Active in sports throughout his life, Mike Maloy is a licensed massage therapist. He played college football for Boise State University and looked for a natural, non-medicinal way to help his body recover from a brutal game or a strenuous workout. That’s when he discovered massage therapy.

“I was pleased with the way I felt after a massage and wanted to share my experiences with like-minded people,” said Maloy.

Today, Maloy splits his time between two Massage Envy locations at the Beaches and also works with the Jacksonville Jaguars during the season.

“Massage therapy is a technique to manipulate muscles and tissues to aid in a variety of health issues such as reducing stress, blood pressure and pain from an injury,” said Maloy.

Maloy said when he first meets a client, he likes to develop a list of goals — “a timeline of action for therapy.”

“It’s important to know what the client would like the result to be,” Maloy said. “If it’s to promote healing of a persistent injury or to improve circulation, I’ll have a better idea of what the client wants to get from a massage. My goal is to leave the client feeling better, not worse, and that means talking about it up front.”

Mayo’s Esser agreed.

“It’s important to know what you want from massage to establish realistic goals,” said Esser. “Make sure your goals and the therapist’s skills are also compatible. This will set you and the therapist up for success.”

However, Esser advised, those who seek massage for pain treatment should have a baseline examination by a physician

before proceeding.

“There are some cases where massage — depending on the type used — can be counterproductive,” said Esser. “For example, open wounds, a history of blood clots, fractures, burns, acute flare-ups of arthritis, some cancer patients and pain from an unknown source should be addressed in advance, and that’s why a baseline evaluation is important.”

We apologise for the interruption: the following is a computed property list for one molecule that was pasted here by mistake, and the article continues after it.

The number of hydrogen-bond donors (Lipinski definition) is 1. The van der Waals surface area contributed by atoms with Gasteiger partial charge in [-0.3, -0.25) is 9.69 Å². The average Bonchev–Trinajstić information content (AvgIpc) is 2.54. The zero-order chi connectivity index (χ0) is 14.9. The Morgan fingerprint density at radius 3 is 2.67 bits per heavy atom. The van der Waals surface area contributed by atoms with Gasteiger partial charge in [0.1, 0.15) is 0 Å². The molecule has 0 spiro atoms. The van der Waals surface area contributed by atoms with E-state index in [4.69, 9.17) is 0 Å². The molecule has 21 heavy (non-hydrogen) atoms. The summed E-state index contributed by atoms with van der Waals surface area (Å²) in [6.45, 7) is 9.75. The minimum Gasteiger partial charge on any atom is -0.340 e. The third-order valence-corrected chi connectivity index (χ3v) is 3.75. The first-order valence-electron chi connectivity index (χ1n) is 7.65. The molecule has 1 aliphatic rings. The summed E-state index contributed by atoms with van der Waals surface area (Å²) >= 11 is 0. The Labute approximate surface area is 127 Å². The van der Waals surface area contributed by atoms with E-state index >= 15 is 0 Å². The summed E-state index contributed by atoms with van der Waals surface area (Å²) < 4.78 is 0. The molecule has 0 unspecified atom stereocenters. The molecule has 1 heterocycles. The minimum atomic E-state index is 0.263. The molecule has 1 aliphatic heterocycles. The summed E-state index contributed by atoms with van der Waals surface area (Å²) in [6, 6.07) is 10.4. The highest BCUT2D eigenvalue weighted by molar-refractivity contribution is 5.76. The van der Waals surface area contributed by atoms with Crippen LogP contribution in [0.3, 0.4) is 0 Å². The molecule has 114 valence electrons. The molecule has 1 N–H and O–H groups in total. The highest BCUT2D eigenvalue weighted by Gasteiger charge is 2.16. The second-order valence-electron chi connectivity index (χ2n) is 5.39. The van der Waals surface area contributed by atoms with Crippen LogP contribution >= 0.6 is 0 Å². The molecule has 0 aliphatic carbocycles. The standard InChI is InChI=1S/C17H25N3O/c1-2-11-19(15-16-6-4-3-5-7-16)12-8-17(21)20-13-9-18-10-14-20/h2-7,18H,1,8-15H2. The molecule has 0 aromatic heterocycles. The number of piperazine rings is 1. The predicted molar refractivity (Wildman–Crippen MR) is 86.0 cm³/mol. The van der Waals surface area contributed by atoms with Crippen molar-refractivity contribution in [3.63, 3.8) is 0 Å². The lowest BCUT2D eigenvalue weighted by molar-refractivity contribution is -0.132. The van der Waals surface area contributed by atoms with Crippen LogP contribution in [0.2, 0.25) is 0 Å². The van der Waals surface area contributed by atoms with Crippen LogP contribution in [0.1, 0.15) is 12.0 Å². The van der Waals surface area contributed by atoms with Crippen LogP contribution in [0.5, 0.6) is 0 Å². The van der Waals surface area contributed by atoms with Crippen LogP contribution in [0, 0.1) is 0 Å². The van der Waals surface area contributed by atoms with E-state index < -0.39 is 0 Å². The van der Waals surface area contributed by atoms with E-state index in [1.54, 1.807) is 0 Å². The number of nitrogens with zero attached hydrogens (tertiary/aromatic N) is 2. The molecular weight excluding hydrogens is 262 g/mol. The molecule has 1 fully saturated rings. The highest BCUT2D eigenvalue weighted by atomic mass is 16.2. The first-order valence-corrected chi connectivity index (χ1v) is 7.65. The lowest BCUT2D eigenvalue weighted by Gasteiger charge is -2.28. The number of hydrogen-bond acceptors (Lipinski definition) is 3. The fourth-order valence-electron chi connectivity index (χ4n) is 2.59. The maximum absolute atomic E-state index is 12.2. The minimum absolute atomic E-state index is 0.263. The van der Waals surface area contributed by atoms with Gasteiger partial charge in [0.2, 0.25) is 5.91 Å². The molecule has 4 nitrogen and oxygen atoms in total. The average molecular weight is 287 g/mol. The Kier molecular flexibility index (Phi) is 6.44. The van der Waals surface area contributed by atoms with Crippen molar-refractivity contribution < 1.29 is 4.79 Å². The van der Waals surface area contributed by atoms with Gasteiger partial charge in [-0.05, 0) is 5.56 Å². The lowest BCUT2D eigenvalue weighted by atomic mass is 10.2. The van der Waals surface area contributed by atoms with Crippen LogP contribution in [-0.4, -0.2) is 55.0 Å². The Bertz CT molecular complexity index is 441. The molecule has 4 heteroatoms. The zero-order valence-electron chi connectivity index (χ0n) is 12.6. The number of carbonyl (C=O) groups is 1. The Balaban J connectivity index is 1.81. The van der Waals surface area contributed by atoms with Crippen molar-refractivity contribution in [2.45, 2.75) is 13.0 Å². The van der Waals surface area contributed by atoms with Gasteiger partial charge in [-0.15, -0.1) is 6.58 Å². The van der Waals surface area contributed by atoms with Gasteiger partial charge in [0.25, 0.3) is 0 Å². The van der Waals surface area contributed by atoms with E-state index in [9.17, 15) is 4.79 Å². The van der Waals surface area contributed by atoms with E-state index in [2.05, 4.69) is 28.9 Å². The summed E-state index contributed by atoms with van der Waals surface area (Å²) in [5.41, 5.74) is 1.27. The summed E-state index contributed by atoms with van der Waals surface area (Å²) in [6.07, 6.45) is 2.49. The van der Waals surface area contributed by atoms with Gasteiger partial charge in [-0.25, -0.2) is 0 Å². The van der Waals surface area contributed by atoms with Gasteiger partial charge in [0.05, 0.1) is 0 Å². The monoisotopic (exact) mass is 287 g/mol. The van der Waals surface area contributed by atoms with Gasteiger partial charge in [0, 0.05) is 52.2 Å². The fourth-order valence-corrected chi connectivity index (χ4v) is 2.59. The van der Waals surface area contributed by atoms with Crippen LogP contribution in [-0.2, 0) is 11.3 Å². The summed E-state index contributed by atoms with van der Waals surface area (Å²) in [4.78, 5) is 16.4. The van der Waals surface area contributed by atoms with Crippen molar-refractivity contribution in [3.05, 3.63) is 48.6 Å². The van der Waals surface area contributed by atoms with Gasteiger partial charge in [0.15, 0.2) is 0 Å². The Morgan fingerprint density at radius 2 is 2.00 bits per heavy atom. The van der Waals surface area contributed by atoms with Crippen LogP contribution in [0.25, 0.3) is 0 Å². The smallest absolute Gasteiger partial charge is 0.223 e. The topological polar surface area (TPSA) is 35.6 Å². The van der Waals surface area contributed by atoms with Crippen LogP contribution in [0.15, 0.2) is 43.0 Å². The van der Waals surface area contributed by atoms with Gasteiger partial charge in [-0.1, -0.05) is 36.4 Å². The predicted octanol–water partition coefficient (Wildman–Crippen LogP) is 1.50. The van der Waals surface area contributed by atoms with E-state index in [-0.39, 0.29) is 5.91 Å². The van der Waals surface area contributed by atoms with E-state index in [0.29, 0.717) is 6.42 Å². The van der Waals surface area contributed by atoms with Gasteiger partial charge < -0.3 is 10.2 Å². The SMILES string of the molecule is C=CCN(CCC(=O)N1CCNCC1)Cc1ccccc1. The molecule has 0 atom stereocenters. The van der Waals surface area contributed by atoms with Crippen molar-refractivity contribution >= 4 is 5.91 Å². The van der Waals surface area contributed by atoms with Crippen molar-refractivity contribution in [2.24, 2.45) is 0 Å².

Atlantic Beach resident Richard Salkin, a self-employed fulltime freelance writer and consultant, has been getting massages about once a month for 15 years. He said it’s part therapy and part pampering.

“I work a hectic schedule, mostly seated at my desk, and no matter how much you pay attention to ergonomics, there are going to be knots and tension,” Salkin said. “After I have a massage, it’s like coming out of a really good yoga class with that glassy-eyed, natural buzz. It’s definitely a stress-reliever.”

“Bottom line, when someone comes in for a massage, they want to feel better than when they walked in,” Maloy said. “That’s the goal of a massage therapist, too.”

No comments on this story | Add your comment
Please log in or register to add your comment
 
Download our dojax app
What do you think? Browse
Where Do You Dread Going in Northeast Florida?
Post your review here …